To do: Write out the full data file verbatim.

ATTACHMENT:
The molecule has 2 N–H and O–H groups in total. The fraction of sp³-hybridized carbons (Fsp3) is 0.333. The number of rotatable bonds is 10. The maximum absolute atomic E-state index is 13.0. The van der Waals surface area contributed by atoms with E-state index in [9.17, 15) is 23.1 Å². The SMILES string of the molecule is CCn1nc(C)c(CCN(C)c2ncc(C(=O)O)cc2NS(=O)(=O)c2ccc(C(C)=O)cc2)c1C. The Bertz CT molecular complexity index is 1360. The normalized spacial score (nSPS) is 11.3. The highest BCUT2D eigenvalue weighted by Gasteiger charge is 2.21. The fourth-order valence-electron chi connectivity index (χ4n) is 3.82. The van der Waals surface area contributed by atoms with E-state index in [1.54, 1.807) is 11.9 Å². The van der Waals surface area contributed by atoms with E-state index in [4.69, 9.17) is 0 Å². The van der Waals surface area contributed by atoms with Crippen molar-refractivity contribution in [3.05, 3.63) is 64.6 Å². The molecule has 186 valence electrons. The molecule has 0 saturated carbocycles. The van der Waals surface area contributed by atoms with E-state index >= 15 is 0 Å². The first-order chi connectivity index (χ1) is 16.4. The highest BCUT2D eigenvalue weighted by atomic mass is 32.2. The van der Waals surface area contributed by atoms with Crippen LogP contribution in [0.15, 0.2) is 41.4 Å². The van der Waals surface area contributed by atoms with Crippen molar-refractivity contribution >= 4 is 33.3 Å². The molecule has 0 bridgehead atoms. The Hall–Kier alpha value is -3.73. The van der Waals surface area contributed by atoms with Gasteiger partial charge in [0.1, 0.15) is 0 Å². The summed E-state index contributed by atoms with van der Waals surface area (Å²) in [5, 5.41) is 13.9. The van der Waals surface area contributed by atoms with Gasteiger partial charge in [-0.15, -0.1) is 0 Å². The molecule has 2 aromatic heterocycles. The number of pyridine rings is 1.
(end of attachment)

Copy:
The molecule has 2 N–H and O–H groups in total. The fraction of sp³-hybridized carbons (Fsp3) is 0.333. The number of rotatable bonds is 10. The maximum absolute atomic E-state index is 13.0. The van der Waals surface area contributed by atoms with E-state index in [9.17, 15) is 23.1 Å². The SMILES string of the molecule is CCn1nc(C)c(CCN(C)c2ncc(C(=O)O)cc2NS(=O)(=O)c2ccc(C(C)=O)cc2)c1C. The Bertz CT molecular complexity index is 1360. The normalized spacial score (nSPS) is 11.3. The highest BCUT2D eigenvalue weighted by Gasteiger charge is 2.21. The fourth-order valence-electron chi connectivity index (χ4n) is 3.82. The van der Waals surface area contributed by atoms with E-state index in [1.54, 1.807) is 11.9 Å². The van der Waals surface area contributed by atoms with E-state index in [4.69, 9.17) is 0 Å². The van der Waals surface area contributed by atoms with Crippen molar-refractivity contribution in [3.05, 3.63) is 64.6 Å². The molecule has 186 valence electrons. The molecule has 0 saturated carbocycles. The van der Waals surface area contributed by atoms with E-state index >= 15 is 0 Å². The first-order chi connectivity index (χ1) is 16.4. The highest BCUT2D eigenvalue weighted by atomic mass is 32.2. The van der Waals surface area contributed by atoms with Crippen LogP contribution in [0.15, 0.2) is 41.4 Å². The van der Waals surface area contributed by atoms with Crippen molar-refractivity contribution >= 4 is 33.3 Å². The molecule has 0 bridgehead atoms. The Hall–Kier alpha value is -3.73. The van der Waals surface area contributed by atoms with Gasteiger partial charge in [0.1, 0.15) is 0 Å². The summed E-state index contributed by atoms with van der Waals surface area (Å²) in [5, 5.41) is 13.9. The van der Waals surface area contributed by atoms with Gasteiger partial charge in [-0.15, -0.1) is 0 Å². The molecule has 2 aromatic heterocycles. The number of pyridine rings is 1.